In view of the high cost of land being the major constraint in rapid expansion of affordable housing, the Niti Aayog has made the case for taking steps to bring down land prices to give a push to the Centre's housing scheme. The government think tank made its recommendations in its 'Three Year Action Agenda, 2017-18 to 2019-20', released by Finance Minister Arun Jaitley on Thursday.
"A key constraint on rapid expansion of low-income housing is high cost of land. This issue turns even more important from the viewpoint of low-rent housing, which is critical to accommodating migrant population without creating slums," it said.
It also noted that a key factor contributing to inflated land prices in India has been the flow of illicit money into real estate. "Therefore, attacking black money would have the important beneficial side effect of bringing land prices down and making housing more affordable for low-income families," it said.
The Niti Aayog also noted that an important factor encouraging the flow of black money into land is high stamp duty. "Working with states to lower this duty would help bring land prices down," it added.
It also listed a number of factors on the supply side that have resulted in very high value of property in urban areas. The Aayog said due to the Urban Land Ceilings and Regulation Act, 1976, large chunks of vacant land have disappeared from urban land markets. Even though most of the states have now repealed this Act, many large pieces of land remain tied up in litigation. There is a need to take steps to release such land pieces for commercial use, on a priority basis.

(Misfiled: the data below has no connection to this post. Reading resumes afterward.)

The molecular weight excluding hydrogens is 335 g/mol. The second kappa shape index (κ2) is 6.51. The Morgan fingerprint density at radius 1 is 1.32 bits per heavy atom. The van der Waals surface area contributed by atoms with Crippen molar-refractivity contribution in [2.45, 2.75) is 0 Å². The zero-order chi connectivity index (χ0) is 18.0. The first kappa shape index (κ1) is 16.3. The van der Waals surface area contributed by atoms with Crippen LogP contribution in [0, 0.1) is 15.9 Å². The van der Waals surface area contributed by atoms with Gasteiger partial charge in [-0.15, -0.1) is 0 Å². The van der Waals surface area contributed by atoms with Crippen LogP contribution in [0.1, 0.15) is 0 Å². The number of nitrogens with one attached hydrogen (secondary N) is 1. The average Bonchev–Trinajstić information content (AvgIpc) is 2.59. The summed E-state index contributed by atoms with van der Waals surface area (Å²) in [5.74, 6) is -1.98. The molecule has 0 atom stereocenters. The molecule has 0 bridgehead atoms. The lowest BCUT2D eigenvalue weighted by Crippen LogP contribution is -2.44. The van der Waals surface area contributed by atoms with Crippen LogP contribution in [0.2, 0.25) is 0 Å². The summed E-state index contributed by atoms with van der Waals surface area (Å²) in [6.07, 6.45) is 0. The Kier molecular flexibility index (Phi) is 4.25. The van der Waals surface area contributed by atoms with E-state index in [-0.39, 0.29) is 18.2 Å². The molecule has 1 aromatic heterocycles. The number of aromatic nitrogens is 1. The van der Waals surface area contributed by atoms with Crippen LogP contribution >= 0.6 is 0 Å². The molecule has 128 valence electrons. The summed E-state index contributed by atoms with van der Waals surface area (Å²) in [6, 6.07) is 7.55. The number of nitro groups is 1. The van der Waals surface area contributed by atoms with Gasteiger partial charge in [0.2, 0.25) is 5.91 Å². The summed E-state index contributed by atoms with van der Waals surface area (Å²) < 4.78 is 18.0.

The Aayog also noted that many sick public sector enterprises (PSEs) own large pieces of unused land in prime urban areas. Closure of these sick units can help bring substantial land into the market. Further, central and state governments also own substantial urban land that has not been put to any use and is subject to encroachment. Monetising such land could finance infrastructure and other critical expenditures while also making the land available for housing and other uses.
Scarcity of horizontal space can also be countered by expanding space vertically through the construction of taller buildings, it said.
Niti Aayog took cognizance of the fact that removal of these constraints will take time and cooperation by states since urban spaces and land issues fall under the jurisdiction of the states. "Nevertheless, a beginning in this direction must be urgently made. States must be sensitised to the benefits of policies that would help bring land prices down," it said.